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Effective Blended and Online Teaching
As you begin to work on your course, consider these course design tips based on the research of Yoram and Edith Neumann (2016):
- Engagement in a variety of learning activities and assignments resulted in higher student learning outcomes when a component of self-assessment was included with each activity.
- Outcomes improved when assignment feedback from the instructor and/or peers was immediate (less than 24 hours), frequent (at least twice a week), constructive, and substantial.
- Courses that included problem-based learning, project-based components, threaded discussions, and/or self-reflective components resulted in higher learning outcomes.
- Students who participated in pre-course orientation activities outperformed students who did not. Weekly learning tips provided by the instructor further increased student performance.
To see the full list of lessons learned, read the article Lessons About Online Learning (May 3, 2016) by Neumann and Neumann, posted on InsideHigherEd.com.
The Chronicle of Higher Education Advice Guide: How to Be a Better Online Teacher (Darby, 2020) provides some great resources and advice, including the following 10 Essential Principles and Practices:
- Show up to class
- Be yourself
- Put yourself in their shoes
- Organize course content intuitively
- Add visual appeal
- Explain your expectations
- Scaffold learning activities
- Provide examples
- Make class an inviting, pleasant place to be
- Commit to continuous improvement
Use the link above to learn more about any one of these strategies.
You are also encouraged to read the following Inside Higher Ed article, What Online Teachers Have Learned from Teaching Online, where online teachers discuss:
- In what ways have you changed your approach to teaching online?
- What challenges have you overcome in adapting to the ever-changing landscape of online education?
- How has your relationship with students in online classes changed? Do current online students have different expectations/facility for the format than in the past?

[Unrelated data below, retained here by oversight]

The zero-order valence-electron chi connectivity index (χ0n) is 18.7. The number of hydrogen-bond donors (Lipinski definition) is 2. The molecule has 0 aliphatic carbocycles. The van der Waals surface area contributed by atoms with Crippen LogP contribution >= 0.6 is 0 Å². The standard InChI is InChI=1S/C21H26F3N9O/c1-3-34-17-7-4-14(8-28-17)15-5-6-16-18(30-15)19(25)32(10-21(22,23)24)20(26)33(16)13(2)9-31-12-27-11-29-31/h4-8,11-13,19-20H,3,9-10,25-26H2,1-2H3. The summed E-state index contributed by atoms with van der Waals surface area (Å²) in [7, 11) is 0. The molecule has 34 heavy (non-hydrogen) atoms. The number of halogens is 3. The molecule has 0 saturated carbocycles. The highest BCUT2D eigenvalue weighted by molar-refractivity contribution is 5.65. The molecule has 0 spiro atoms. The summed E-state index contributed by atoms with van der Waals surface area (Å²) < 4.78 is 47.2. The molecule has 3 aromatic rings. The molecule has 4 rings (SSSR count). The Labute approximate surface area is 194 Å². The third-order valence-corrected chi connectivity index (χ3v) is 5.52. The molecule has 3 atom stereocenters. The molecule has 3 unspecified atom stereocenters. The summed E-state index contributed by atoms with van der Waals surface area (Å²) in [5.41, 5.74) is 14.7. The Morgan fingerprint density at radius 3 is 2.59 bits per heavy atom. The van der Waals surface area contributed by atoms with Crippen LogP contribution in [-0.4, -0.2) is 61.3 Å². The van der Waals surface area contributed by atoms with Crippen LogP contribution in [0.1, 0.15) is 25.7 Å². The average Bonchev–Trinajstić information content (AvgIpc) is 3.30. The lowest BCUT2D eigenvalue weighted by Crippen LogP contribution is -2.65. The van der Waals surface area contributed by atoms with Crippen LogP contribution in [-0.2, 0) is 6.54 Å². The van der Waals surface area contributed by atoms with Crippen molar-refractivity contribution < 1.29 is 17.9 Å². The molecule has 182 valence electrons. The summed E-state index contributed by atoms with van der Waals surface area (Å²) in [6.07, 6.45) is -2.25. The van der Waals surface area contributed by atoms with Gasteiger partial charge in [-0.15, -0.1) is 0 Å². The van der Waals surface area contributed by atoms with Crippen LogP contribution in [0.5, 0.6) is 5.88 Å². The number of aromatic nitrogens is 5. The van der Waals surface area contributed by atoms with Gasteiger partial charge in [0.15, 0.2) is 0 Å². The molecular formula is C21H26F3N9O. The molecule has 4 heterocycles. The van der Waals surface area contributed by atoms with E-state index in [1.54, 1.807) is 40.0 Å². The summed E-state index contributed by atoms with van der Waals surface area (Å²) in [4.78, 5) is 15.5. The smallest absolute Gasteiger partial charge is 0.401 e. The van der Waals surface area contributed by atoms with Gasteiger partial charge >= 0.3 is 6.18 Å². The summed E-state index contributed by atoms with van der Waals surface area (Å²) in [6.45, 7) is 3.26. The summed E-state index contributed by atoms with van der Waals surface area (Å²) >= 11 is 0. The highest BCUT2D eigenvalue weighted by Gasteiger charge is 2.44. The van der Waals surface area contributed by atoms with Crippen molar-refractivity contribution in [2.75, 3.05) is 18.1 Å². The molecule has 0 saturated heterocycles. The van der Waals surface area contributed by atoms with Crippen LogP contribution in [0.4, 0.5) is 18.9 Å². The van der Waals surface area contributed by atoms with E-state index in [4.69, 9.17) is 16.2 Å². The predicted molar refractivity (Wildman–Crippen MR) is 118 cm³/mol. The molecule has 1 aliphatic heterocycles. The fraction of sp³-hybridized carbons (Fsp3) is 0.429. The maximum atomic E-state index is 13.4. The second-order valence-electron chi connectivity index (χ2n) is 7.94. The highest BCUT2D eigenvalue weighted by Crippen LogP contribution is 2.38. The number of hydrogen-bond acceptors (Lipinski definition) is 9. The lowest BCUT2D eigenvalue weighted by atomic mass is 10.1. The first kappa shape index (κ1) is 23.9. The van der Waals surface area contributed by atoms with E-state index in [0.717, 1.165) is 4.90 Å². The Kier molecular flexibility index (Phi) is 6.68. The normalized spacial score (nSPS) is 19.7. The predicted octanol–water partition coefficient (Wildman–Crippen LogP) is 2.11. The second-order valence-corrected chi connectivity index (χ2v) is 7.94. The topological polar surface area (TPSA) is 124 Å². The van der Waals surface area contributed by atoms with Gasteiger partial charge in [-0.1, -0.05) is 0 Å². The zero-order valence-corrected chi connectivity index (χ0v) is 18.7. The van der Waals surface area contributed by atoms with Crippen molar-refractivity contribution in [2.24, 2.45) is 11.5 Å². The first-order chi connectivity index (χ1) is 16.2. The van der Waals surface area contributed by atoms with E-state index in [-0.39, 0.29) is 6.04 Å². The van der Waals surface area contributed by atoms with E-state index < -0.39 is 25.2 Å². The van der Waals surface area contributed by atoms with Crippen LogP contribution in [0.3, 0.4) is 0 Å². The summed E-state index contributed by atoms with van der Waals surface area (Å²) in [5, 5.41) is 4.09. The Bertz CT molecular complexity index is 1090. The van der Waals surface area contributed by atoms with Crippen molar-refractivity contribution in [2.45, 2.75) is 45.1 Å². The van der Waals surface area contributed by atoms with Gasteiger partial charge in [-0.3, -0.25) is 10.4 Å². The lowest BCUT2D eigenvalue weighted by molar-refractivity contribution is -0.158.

Blended/Online Q&A: What are a few suggestions to streamline the learning experience for online students?
Online learning is particularly susceptible to the effects of extraneous “noise” or burdens that can decrease students’ capacity or attention to learning. One way to decrease noise is to use your Sakai course site as a “home-base” that provides a well-organized place for students to access all the aspects of their learning experience. If you are integrating supplemental programs/apps/technology into your course, be sure to include links to such items within your Sakai site along with contextual information or directions. Resources should be posted at the point of need, not buried in folders, emails, or other locations where students may waste time looking. Refrain from sending individual assignments through email; instead, create and share assignments within your Sakai site. Every graded activity, whether completed in Sakai or elsewhere, should be represented in your Sakai Gradebook. To increase transparency, all graded tasks should be listed in a detailed course assessment plan and communicated to students at the beginning of the term. At the beginning of each week, students should be apprised of what they will be learning and doing in your course that week. Consider using a Lessons Checklist to help students track the tasks they need to complete each week. Checklists can reduce students’ anxiety while helping them monitor their progress more effectively.